PROPHETS OF RAGE - MOLSON AMPHITHEATRE, 08/24/2016
Q: Can you still call it Rage Against The Machine if you don’t have Zack De La Rocha fronting the band?
A: No, but you can call it Prophets of Rage when it’s fronted by Chuck D and B-Real...you dumb motherfucker!
It just didn’t seem right that, in what many would consider to be the most bizarre American election year in history, we wouldn’t hear from Rage Against The Machine in one form or another. And so it has come to pass that 3/4 of Rage are spreading the word of political mistrust and musical chaos once again, as part of the “Make America Rage Again Tour.” Only this time it’s Public Enemy’s Chuck D and Cypress Hill’s B-Real standing in for De La Rocha. Starting at the Republican National Convention in Cleveland last month, the supergroup has been on a barnstorming tour of North America and have released an EP entitled “The Party’s Over.” Of course no one can replace one of rock’s most engaging and vital frontmen, but it becomes slightly more doable when you take two seasoned rap superstars to ﬁll the sizable void. The band has been playing a set that relies mainly on RATM material, with some added doses of Public Enemy, Cypress Hill and the “Party’s Over” Ep added in for good measure.
Public Enemy’s DJ Lord was the ﬁrst to grace the concert stage and he used his turntabling skills to take the crowd through a who’s who of dearly departed musical performers. One by one, Lord would play cuts from Michael Jackson, Nirvana, David Bowie, Prince, Freddie Mercury and it was acting as the perfect appetizer to an already mouthwatering main course.
Like RATM had been doing since their reunion in 2007, Prophets of Rage made their way on stage to the sound of an air raid siren, and once in position, they each held one deﬁant arm aloft before launching into Public Enemy’s “Prophets of Rage.” While Chuck D and B-Real were trading lyrical blows, Tom Morello found yet another signature riff to call his own. They wasted no time in digging into RATM’s catalogue of favourites, pulling out “Guerrilla Radio” and “Bombtrack.”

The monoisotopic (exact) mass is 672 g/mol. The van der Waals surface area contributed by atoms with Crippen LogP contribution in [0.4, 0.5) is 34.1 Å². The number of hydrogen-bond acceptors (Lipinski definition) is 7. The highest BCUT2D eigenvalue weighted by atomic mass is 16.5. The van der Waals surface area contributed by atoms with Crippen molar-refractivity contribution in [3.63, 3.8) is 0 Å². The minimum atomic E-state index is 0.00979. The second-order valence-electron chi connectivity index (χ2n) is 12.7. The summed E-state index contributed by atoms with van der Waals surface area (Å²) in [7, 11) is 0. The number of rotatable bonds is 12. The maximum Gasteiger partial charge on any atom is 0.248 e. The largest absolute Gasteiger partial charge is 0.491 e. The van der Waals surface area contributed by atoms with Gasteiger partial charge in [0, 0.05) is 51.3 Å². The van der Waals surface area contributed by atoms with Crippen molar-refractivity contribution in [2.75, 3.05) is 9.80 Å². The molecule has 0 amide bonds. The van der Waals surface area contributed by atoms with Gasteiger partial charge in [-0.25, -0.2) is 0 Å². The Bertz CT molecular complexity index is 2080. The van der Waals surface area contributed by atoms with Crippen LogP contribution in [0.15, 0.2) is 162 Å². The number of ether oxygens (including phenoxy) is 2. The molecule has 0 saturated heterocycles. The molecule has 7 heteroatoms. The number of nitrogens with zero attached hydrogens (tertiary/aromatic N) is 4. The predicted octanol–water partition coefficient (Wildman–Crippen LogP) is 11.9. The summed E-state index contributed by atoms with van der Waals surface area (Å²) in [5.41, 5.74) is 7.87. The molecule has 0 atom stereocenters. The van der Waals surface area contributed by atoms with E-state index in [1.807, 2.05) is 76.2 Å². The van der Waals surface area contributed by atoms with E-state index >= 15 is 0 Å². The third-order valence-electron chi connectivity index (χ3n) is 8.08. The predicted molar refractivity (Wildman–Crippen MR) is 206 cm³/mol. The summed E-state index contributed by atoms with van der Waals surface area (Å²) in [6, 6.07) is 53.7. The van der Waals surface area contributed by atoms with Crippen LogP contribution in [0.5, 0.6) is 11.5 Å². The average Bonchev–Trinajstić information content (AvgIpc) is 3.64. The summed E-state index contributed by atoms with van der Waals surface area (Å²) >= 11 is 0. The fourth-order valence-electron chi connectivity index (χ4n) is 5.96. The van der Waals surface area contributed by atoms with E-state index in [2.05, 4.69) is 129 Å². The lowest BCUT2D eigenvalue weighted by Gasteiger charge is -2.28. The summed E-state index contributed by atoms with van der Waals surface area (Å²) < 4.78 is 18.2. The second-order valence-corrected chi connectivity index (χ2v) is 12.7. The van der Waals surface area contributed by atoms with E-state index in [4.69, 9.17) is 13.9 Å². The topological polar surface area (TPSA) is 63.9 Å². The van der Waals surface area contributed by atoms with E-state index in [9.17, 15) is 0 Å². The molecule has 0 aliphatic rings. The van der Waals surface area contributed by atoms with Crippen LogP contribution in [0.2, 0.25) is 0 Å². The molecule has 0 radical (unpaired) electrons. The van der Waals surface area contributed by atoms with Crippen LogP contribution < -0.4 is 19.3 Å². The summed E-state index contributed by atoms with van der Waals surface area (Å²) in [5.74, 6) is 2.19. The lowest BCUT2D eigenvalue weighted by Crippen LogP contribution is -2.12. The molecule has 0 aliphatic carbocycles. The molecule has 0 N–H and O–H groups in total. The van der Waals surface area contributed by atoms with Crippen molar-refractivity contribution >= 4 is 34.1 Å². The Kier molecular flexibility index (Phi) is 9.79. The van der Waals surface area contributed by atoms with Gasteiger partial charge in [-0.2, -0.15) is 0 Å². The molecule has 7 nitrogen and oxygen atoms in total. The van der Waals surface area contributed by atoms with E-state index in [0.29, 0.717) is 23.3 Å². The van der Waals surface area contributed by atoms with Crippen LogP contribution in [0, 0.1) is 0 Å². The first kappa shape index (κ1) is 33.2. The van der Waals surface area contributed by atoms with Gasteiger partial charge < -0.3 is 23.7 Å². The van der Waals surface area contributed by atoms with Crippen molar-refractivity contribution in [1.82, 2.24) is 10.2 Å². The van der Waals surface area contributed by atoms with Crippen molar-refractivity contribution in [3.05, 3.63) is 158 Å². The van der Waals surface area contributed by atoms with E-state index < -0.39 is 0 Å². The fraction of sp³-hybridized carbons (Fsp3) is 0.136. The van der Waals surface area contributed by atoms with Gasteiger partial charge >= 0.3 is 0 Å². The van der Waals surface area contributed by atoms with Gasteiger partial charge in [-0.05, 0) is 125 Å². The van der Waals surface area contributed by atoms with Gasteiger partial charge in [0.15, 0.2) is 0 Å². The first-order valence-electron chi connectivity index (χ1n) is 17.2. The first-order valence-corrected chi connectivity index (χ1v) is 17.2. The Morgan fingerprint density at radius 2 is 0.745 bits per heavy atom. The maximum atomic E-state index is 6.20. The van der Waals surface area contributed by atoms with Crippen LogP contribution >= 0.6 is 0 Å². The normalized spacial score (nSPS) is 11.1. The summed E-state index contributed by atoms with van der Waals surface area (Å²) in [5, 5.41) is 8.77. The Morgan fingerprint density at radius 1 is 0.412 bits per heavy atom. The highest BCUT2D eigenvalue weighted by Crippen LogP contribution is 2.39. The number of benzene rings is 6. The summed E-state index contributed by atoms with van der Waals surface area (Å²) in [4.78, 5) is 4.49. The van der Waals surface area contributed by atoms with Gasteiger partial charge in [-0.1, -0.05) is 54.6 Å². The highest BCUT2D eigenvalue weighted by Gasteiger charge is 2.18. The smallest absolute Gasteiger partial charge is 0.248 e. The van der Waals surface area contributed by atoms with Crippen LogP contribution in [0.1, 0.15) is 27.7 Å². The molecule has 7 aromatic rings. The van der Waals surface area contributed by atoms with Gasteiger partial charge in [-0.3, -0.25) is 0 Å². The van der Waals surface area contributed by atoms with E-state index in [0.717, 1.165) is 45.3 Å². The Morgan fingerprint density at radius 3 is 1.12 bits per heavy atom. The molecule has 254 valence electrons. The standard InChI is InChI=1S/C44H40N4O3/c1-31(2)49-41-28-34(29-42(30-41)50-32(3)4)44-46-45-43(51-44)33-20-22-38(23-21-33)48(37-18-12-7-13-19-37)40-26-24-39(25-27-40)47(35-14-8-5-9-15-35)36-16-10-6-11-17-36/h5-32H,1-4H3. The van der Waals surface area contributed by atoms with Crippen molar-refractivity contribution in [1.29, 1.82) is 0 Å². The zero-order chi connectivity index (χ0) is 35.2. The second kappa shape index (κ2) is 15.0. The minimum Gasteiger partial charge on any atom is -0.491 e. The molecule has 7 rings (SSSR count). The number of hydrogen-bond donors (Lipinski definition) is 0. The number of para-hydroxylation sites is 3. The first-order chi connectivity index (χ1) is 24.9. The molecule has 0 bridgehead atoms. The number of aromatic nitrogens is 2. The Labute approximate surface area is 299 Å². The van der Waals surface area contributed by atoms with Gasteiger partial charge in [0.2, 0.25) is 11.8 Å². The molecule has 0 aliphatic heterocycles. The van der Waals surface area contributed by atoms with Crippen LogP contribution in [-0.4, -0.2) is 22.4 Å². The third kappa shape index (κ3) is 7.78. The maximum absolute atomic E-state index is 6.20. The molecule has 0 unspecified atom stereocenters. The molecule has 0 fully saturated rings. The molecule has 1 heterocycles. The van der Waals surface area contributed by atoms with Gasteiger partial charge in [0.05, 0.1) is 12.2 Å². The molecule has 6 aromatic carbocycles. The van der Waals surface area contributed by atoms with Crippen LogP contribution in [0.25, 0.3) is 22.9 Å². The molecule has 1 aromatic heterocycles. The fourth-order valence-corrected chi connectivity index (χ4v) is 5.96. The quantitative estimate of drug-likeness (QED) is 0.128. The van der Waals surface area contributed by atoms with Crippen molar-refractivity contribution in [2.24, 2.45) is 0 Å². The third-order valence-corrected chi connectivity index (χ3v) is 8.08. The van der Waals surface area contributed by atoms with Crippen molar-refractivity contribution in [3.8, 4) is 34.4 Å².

Though the twenty song set relied mainly on RATM classics, it also provided some nice surprises, such as Public Enemy’s “Miuzi Weighs a Ton” and “She Watch Channel Zero”, Van Halen’s “Cathedral” and the Beastie Boys’ fan favourite, “No Sleep til Brooklyn.”
Here’s an obvious statement: Tom Morello is a hell of a guitar player! Though we have been listening to the RATM catalogue for two decades now, it is truly something to behold Morello perform these unique riffs in person. Not only is he a virtuoso, but he’s a true original in everything that he plays. No matter if it’s sliding the pick up and down the strings on “People of the Sun”, the turntable-like scratching on “Sleep Now in the Fire” or simply just the badass get-down of “Killing in the Name”; the guy is Hendrix incarnate.
Midway through the show, B-Real warned that there would be some surprises in-store for this performance...and the ﬁrst of these proved to be AWOLNATION’s Aaron Bruno guesting on the classic RATM cover of Bruce Springsteen’s “Ghost of Tom Joad.” The second had B-Real predicting the crowd was going to “ﬂip the fuck out!” And he was right...ladies and gentlemen, Mr. Dave Grohl!
Once everyone had caught their collective breath, Grohl strapped on his custom Gibson and screamed: “kick out the jams motherfuckers!” And then proceedied to rip right through the MC5 classic.
With Grohl’s showstopping appearance now behind us, there was only going to be one way to properly close out this night...and that was with RATM’s signature motif: “Killing in the Name.” After Morello’s all too familiar guitar intro, Chuck D and B-Real took turns leading the crowd with “Some of those who work forces / Are the same that burn crosses.”
After the last “Fuck you / I won’t do what you tell me” was uttered each member of the band left the stage...except for B-Real. He didn’t leave the stage until staring down the audience one last time and ﬁring up a massive joint...safe in the knowledge that he had made Canada rage again!
- Johnny Hooper